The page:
Even though 16S sequencing is just part of what we do, it is an important tool in the toolbox of anyone trying to understand the microbiome. It is one of the best techniques for high-throughput analysis of thousands of samples. The 16S gene is present in every bacterium and archaeon. Because so many labs all over the world have been and are using this approach, 16S sequence databases are unparalleled in size. So almost every 16S sequence read can tell you which bacteria and archaea are present in a sample.

There was a recent interesting discussion on Medium and Twitter about the usefulness of 16S sequencing. Eran Segal and Jonathan Eisen, two scientists and pioneers in the microbiome research world, both agreed that 16S sequencing is a great approach for microbial community analysis.



We wanted to take a closer look at some of these recent claims made about 16S sequencing and see if we could help shed some light. What is true about 16S sequencing, and what is just “fake news”?

Fake News:

“16S sequencing is useless. It is a complete waste of your money.”


Since the birth of microbiome research, the 16S rRNA gene (“16S”) has been recognized as a powerful tool with which to classify microorganisms. 16S is a gene that is present in all bacteria and archaea (another type of microorganism). 16S sequencing can be used to identify these microorganisms and determine how many of them are present in a biological sample, such as your gut.

16S sequencing was the technique of choice for the National Institutes of Health’s Human Microbiome Project, in addition to thousands of laboratories worldwide. Each year, hundreds of scientific studies based on the 16S gene are published. Focusing on the same gene has allowed researchers all over the world to compare results with each other and build databases that contain millions of 16S sequences. The Ribosomal Database Project, for example, has over 3 million different 16S rRNA sequences, and the SILVA Database has over 2 million.

These extensive databases are an advantage of using 16S instead of whole genome DNA or transcriptomic (RNA) sequencing. The number of bacterial and archaeal genomes that have been sequenced to (near) completion is much smaller; NCBI’s Genome Database contains only 135,000 different genomes so far. Other widely utilized databases, such as KEGG, only contain information for around 5,300 organisms.

Simply put: if you use 16S sequencing, there is a large chance that your sequence will be present in the 16S database, making it easy to identify to which bacteria or archaea the gene belongs. If you use metagenomic or metatranscriptomic analysis, on the other hand, your chance of finding a sequence in the genomic databases is much smaller and could simply be reported as an “unknown gene from an unknown bacteria”. Not so useful.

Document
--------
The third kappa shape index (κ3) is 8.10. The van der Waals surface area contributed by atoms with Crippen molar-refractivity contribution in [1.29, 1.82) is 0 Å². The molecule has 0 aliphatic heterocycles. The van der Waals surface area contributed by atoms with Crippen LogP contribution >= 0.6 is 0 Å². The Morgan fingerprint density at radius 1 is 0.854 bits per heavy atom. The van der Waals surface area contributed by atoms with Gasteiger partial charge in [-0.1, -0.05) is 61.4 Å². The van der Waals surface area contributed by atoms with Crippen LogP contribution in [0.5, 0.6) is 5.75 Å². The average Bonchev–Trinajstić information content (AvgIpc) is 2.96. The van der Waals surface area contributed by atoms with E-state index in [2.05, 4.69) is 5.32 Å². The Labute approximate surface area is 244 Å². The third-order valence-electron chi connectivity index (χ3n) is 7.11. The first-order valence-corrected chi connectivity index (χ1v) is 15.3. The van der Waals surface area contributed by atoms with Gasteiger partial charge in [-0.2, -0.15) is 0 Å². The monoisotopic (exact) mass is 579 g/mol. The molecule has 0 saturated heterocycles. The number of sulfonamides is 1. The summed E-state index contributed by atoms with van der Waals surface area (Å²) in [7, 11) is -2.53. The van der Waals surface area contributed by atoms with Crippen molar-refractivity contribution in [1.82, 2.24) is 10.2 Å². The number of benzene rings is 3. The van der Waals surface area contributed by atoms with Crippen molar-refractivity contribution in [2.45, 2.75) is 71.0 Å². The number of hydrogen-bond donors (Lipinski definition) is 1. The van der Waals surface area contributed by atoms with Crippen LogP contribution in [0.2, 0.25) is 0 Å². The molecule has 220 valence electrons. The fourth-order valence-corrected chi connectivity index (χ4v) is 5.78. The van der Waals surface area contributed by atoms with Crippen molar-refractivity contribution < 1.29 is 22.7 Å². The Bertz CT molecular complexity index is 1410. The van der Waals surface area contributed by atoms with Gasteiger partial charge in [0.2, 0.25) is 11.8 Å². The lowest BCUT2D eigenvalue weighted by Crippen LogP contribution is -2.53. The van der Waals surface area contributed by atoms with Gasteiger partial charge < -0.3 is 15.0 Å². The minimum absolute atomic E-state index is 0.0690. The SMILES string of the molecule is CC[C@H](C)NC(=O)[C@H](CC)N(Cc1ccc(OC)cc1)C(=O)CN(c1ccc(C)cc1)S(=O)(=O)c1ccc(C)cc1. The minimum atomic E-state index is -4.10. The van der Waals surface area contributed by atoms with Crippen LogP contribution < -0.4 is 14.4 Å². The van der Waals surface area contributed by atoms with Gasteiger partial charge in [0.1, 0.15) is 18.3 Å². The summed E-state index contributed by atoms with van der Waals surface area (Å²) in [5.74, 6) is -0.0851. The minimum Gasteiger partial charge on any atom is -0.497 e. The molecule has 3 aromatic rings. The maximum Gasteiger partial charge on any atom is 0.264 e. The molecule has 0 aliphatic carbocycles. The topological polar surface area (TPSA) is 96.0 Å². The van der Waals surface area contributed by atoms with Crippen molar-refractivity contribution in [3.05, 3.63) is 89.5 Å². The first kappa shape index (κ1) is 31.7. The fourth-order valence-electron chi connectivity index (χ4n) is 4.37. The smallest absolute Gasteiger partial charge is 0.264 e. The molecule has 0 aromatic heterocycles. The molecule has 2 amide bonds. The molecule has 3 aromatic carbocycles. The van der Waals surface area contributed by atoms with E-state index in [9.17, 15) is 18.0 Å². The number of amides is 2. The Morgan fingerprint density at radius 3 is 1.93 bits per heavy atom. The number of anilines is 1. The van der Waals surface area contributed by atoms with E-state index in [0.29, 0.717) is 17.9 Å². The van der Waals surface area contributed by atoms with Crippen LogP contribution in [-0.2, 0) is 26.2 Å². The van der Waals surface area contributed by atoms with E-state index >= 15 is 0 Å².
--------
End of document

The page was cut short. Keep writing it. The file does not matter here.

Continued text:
At uBiome, we have developed our own curated 16S database from our dataset of human microbiomes, which is the largest in the world. For our products, we use a version of this 16S database that we use to report genus or species-level taxa. In addition, our team of bioinformaticians and engineers have developed automated pipelines in which every read is compared to this database.


Fake News:

“16S can only identify bacteria.”


This is misleading, at best; over 99% of the genes in our gut are bacterial, so focusing on bacteria is not a bad thing. Moreover, the method we use at uBiome to amplify and sequence the 16S gene can identify both bacteria and archaea, a group of microorganisms discovered in 1977 by Carl Woese using – you guessed it! – 16S rRNA gene sequencing. So whoever said this may not have heard of archaea, which also happens to be the third domain of life. It is true that fungi and yeasts cannot be identified with this method. However, they can be identified with some of the other methods we use in our products — full metagenomic and precision sequencing™.


Fake News:

“16S is just one gene. Metagenomics or metatranscriptomics will identify all living organisms”


Let’s say that your sample contains 1,000 different bacterial species, and each species contains, in general, between 2,000 to 5,000 different genes. That is between two and five million different genes!

Put differently, imagine you have thousands of different puzzles, each with a different design, and all the puzzle pieces are mixed together in one big box. Undoubtedly, there are many fewer corner pieces than center puzzle pieces, and it would be much easier to match 100 corner pieces to the different designs than 100 middle pieces. Similarly, it is much easier to match 10,000 16S reads to the species that they belong to than 10,000 random gene reads. Because 16S analysis focuses on just one gene, all 10,000 or more sequencing reads are of the 16S gene. The extensive databases we mentioned earlier allow us to easily tell which bacteria are present in your sample. It is also very likely that we will be able to find 16S reads from all of these 1,000 species.